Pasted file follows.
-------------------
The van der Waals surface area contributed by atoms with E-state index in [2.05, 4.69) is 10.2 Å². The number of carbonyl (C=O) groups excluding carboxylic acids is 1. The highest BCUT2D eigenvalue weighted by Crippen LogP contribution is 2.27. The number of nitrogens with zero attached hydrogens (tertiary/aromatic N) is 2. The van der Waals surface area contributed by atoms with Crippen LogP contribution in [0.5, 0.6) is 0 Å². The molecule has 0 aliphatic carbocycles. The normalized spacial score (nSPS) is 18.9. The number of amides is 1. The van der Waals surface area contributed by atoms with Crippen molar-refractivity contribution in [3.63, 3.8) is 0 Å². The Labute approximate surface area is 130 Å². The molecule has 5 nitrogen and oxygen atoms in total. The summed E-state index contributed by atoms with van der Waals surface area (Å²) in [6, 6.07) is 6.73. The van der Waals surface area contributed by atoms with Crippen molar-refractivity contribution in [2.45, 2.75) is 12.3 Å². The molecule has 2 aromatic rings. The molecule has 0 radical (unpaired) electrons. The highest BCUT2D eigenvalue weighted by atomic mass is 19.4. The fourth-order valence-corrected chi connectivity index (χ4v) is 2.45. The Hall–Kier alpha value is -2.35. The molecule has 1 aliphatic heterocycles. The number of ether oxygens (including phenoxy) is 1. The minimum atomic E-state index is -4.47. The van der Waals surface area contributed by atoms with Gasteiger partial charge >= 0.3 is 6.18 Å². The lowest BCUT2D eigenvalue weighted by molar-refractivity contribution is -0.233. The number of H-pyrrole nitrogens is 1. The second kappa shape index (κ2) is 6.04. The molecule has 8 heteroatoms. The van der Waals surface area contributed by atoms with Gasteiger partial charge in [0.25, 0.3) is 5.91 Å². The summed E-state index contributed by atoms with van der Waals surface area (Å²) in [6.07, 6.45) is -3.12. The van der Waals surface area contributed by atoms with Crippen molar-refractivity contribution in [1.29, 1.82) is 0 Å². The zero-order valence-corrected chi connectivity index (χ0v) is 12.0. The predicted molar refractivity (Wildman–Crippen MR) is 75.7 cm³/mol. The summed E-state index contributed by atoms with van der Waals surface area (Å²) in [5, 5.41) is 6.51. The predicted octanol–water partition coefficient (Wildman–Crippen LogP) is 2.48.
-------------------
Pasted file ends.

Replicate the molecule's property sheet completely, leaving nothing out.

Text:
The van der Waals surface area contributed by atoms with E-state index in [2.05, 4.69) is 10.2 Å². The number of carbonyl (C=O) groups excluding carboxylic acids is 1. The highest BCUT2D eigenvalue weighted by Crippen LogP contribution is 2.27. The number of nitrogens with zero attached hydrogens (tertiary/aromatic N) is 2. The van der Waals surface area contributed by atoms with Crippen LogP contribution in [0.5, 0.6) is 0 Å². The molecule has 0 aliphatic carbocycles. The normalized spacial score (nSPS) is 18.9. The number of amides is 1. The van der Waals surface area contributed by atoms with Crippen molar-refractivity contribution in [3.63, 3.8) is 0 Å². The Labute approximate surface area is 130 Å². The molecule has 5 nitrogen and oxygen atoms in total. The summed E-state index contributed by atoms with van der Waals surface area (Å²) in [6, 6.07) is 6.73. The van der Waals surface area contributed by atoms with Crippen molar-refractivity contribution in [2.45, 2.75) is 12.3 Å². The molecule has 2 aromatic rings. The molecule has 0 radical (unpaired) electrons. The highest BCUT2D eigenvalue weighted by atomic mass is 19.4. The fourth-order valence-corrected chi connectivity index (χ4v) is 2.45. The Hall–Kier alpha value is -2.35. The molecule has 1 aliphatic heterocycles. The number of ether oxygens (including phenoxy) is 1. The minimum atomic E-state index is -4.47. The van der Waals surface area contributed by atoms with Gasteiger partial charge >= 0.3 is 6.18 Å². The lowest BCUT2D eigenvalue weighted by molar-refractivity contribution is -0.233. The number of H-pyrrole nitrogens is 1. The second kappa shape index (κ2) is 6.04. The molecule has 8 heteroatoms. The van der Waals surface area contributed by atoms with Gasteiger partial charge in [0.25, 0.3) is 5.91 Å². The summed E-state index contributed by atoms with van der Waals surface area (Å²) in [6.07, 6.45) is -3.12. The van der Waals surface area contributed by atoms with Crippen molar-refractivity contribution in [1.29, 1.82) is 0 Å². The zero-order valence-corrected chi connectivity index (χ0v) is 12.0. The predicted molar refractivity (Wildman–Crippen MR) is 75.7 cm³/mol. The summed E-state index contributed by atoms with van der Waals surface area (Å²) in [5, 5.41) is 6.51. The predicted octanol–water partition coefficient (Wildman–Crippen LogP) is 2.48.